Understanding what is and isn't included on your credit report is essential for managing your finances and maintaining a healthy credit score. But do items like your internet bill affect your credit score? In this article, we'll explore what is not included in your credit report and help you better understand how certain financial decisions impact your creditworthiness.
What accounts are not included on my credit report?
Accounts like your internet, utility, and cell phone bills are generally not included on your credit report. However, it's important to note that if you fail to pay these bills and the account is sent to collections, it could then appear on your credit report and negatively impact your credit score.
What accounts are included on my credit report?
Your credit report typically includes information about your credit accounts, such as credit cards, auto loans, mortgages, and student loans. These accounts are reported by your creditors to the credit bureaus, and they include details like your payment history, account balances, credit limits, and the age of the account.
How long do old accounts stay on my credit report?
Most negative information, like late payments or collection accounts, will stay on your credit report for seven years. On the other hand, positive information, such as on-time payments and low credit utilization, can remain on your report indefinitely, contributing to a healthy credit score. And remember bankruptcies can stay on your report for up to ten years, depending on the type of bankruptcy.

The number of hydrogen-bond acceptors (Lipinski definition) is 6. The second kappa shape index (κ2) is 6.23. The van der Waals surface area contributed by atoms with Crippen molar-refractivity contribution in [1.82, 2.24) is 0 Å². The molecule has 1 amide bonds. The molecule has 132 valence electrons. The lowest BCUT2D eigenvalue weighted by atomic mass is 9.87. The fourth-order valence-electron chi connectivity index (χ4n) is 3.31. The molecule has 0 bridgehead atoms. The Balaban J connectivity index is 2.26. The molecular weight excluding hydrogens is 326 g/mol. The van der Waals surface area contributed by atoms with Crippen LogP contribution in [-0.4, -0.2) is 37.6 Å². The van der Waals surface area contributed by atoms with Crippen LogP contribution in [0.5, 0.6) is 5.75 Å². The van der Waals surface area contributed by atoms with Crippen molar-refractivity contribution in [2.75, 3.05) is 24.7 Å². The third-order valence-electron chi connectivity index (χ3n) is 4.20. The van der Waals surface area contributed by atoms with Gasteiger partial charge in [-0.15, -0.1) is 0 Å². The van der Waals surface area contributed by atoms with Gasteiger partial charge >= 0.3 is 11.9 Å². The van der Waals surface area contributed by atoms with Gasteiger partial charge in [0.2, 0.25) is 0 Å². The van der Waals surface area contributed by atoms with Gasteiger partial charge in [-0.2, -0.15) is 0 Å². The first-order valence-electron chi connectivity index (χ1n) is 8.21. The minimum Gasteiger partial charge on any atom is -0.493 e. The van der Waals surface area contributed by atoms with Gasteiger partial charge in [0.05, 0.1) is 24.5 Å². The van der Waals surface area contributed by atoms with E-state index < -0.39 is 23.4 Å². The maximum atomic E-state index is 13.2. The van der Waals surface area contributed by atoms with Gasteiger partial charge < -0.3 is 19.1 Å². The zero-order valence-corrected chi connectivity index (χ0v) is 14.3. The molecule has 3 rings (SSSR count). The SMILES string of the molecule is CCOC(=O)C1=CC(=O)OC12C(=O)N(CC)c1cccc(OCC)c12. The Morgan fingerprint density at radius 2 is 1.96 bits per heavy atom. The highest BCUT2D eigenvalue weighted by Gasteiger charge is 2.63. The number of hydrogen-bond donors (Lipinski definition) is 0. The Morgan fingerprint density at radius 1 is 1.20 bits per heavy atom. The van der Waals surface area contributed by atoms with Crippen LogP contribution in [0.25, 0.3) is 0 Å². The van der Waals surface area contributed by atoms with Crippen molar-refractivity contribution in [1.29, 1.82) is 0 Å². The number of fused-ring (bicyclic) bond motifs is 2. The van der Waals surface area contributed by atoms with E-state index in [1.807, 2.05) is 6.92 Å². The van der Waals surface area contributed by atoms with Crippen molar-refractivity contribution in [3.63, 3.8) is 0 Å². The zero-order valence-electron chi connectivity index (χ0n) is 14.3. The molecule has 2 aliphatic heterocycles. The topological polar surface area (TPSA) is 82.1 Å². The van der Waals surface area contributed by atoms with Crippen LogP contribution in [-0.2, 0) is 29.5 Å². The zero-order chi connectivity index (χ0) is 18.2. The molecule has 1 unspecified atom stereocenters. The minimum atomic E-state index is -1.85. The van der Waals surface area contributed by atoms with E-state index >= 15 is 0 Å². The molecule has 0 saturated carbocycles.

What's the difference between a hard and a soft inquiry?
A hard inquiry occurs when a lender checks your credit report as part of their decision-making process when you apply for credit, such as a loan or credit card. Hard inquiries can have a small, temporary impact on your credit score. A soft inquiry, on the other hand, occurs when you or a potential employer check your credit report, or when a lender pre-approves you for an offer. Soft inquiries do not affect your credit score.
How do I improve my credit score?
You can improving your credit score, by keeping an eye on some of the following:
Making timely payments: Paying all your bills on time is one of the most important factors in maintaining a healthy credit score
Keeping low credit utilization: Aim to use no more than 30% of your available credit at any given time
Diversifying your credit mix: Having a variety of credit accounts, such as credit cards, auto loans, and mortgages, can positively impact your credit score
Limiting hard inquiries: Only apply for new credit when necessary to avoid unnecessary hard inquiries on your credit report
Regularly reviewing your credit report: Monitor your credit report for errors or inaccuracies and dispute them promptly
Understanding what is and isn't included on your credit report is crucial to making informed financial decisions. While your internet bill may not directly affect your credit score, it's essential to be aware of the accounts that do impact it and take steps to maintain a healthy credit history. By staying informed and managing your credit responsibly, you can work toward a brighter financial future.